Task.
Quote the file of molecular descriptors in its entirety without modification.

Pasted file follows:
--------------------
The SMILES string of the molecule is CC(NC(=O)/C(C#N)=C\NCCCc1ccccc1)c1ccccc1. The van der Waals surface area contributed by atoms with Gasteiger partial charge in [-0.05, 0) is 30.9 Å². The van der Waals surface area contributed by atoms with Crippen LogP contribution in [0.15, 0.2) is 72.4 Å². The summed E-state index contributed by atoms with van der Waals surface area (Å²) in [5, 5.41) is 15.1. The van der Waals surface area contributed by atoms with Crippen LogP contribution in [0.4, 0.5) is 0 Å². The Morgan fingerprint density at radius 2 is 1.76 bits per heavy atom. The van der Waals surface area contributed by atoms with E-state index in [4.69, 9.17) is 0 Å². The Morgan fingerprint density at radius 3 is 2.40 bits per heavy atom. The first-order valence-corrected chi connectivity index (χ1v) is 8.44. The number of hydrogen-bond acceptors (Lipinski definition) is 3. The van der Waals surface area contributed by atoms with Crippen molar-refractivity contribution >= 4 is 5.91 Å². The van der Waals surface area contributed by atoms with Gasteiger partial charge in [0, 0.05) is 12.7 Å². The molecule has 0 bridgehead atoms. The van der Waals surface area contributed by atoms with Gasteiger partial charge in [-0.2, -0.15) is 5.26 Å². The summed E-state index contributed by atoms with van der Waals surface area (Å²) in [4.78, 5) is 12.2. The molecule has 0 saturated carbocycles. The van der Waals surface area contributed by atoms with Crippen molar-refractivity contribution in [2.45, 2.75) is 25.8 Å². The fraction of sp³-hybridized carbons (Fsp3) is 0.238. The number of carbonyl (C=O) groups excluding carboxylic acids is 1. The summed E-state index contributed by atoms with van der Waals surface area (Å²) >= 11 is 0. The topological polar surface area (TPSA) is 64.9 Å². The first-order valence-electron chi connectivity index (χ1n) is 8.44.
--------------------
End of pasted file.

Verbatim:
The SMILES string of the molecule is CC(NC(=O)/C(C#N)=C\NCCCc1ccccc1)c1ccccc1. The van der Waals surface area contributed by atoms with Gasteiger partial charge in [-0.05, 0) is 30.9 Å². The van der Waals surface area contributed by atoms with Crippen LogP contribution in [0.15, 0.2) is 72.4 Å². The summed E-state index contributed by atoms with van der Waals surface area (Å²) in [5, 5.41) is 15.1. The van der Waals surface area contributed by atoms with Crippen LogP contribution in [0.4, 0.5) is 0 Å². The Morgan fingerprint density at radius 2 is 1.76 bits per heavy atom. The van der Waals surface area contributed by atoms with E-state index in [4.69, 9.17) is 0 Å². The Morgan fingerprint density at radius 3 is 2.40 bits per heavy atom. The first-order valence-corrected chi connectivity index (χ1v) is 8.44. The number of hydrogen-bond acceptors (Lipinski definition) is 3. The van der Waals surface area contributed by atoms with Crippen molar-refractivity contribution >= 4 is 5.91 Å². The van der Waals surface area contributed by atoms with Gasteiger partial charge in [0, 0.05) is 12.7 Å². The molecule has 0 bridgehead atoms. The van der Waals surface area contributed by atoms with Gasteiger partial charge in [-0.2, -0.15) is 5.26 Å². The summed E-state index contributed by atoms with van der Waals surface area (Å²) in [4.78, 5) is 12.2. The molecule has 0 saturated carbocycles. The van der Waals surface area contributed by atoms with Crippen molar-refractivity contribution in [2.45, 2.75) is 25.8 Å². The fraction of sp³-hybridized carbons (Fsp3) is 0.238. The number of carbonyl (C=O) groups excluding carboxylic acids is 1. The summed E-state index contributed by atoms with van der Waals surface area (Å²) >= 11 is 0. The topological polar surface area (TPSA) is 64.9 Å². The first-order valence-electron chi connectivity index (χ1n) is 8.44.